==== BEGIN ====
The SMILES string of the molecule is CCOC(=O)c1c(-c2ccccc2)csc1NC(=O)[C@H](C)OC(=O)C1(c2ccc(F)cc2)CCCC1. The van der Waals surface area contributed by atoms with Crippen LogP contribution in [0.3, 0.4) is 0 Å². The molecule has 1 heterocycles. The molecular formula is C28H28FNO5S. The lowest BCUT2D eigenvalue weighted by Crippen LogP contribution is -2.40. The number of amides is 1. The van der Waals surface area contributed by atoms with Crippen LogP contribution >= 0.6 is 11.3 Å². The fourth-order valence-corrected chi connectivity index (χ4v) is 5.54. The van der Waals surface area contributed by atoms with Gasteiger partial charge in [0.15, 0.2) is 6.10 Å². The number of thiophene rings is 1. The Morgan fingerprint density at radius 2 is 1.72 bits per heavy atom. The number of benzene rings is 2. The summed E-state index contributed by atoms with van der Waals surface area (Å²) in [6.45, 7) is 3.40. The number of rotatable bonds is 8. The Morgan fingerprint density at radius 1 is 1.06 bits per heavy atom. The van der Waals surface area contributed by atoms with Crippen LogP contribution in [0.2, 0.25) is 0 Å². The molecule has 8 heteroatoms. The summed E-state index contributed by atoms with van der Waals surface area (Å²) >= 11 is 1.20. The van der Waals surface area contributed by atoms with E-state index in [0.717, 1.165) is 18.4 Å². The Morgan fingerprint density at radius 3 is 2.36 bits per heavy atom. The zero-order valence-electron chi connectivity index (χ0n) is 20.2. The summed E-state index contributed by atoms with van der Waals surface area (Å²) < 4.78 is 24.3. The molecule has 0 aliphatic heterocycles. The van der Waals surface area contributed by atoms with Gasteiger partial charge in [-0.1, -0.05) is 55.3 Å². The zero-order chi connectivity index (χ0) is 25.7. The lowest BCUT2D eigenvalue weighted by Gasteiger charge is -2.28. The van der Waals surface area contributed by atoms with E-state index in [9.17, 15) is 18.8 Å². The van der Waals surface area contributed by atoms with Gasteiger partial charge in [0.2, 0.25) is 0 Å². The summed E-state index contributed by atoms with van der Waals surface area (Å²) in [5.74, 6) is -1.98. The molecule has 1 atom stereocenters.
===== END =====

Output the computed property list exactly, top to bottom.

The SMILES string of the molecule is CCOC(=O)c1c(-c2ccccc2)csc1NC(=O)[C@H](C)OC(=O)C1(c2ccc(F)cc2)CCCC1. The van der Waals surface area contributed by atoms with Crippen LogP contribution in [0.3, 0.4) is 0 Å². The molecule has 1 heterocycles. The molecular formula is C28H28FNO5S. The lowest BCUT2D eigenvalue weighted by Crippen LogP contribution is -2.40. The number of amides is 1. The van der Waals surface area contributed by atoms with Crippen LogP contribution >= 0.6 is 11.3 Å². The fourth-order valence-corrected chi connectivity index (χ4v) is 5.54. The van der Waals surface area contributed by atoms with Gasteiger partial charge in [0.15, 0.2) is 6.10 Å². The number of thiophene rings is 1. The Morgan fingerprint density at radius 2 is 1.72 bits per heavy atom. The number of benzene rings is 2. The summed E-state index contributed by atoms with van der Waals surface area (Å²) in [6.45, 7) is 3.40. The number of rotatable bonds is 8. The Morgan fingerprint density at radius 1 is 1.06 bits per heavy atom. The van der Waals surface area contributed by atoms with Crippen LogP contribution in [0.2, 0.25) is 0 Å². The molecule has 8 heteroatoms. The summed E-state index contributed by atoms with van der Waals surface area (Å²) >= 11 is 1.20. The van der Waals surface area contributed by atoms with E-state index in [0.717, 1.165) is 18.4 Å². The Morgan fingerprint density at radius 3 is 2.36 bits per heavy atom. The zero-order valence-electron chi connectivity index (χ0n) is 20.2. The summed E-state index contributed by atoms with van der Waals surface area (Å²) < 4.78 is 24.3. The molecule has 0 aliphatic heterocycles. The van der Waals surface area contributed by atoms with Gasteiger partial charge in [-0.1, -0.05) is 55.3 Å². The zero-order chi connectivity index (χ0) is 25.7. The lowest BCUT2D eigenvalue weighted by Gasteiger charge is -2.28. The van der Waals surface area contributed by atoms with E-state index in [9.17, 15) is 18.8 Å². The van der Waals surface area contributed by atoms with Gasteiger partial charge in [0.2, 0.25) is 0 Å². The summed E-state index contributed by atoms with van der Waals surface area (Å²) in [5.74, 6) is -1.98. The molecule has 1 atom stereocenters.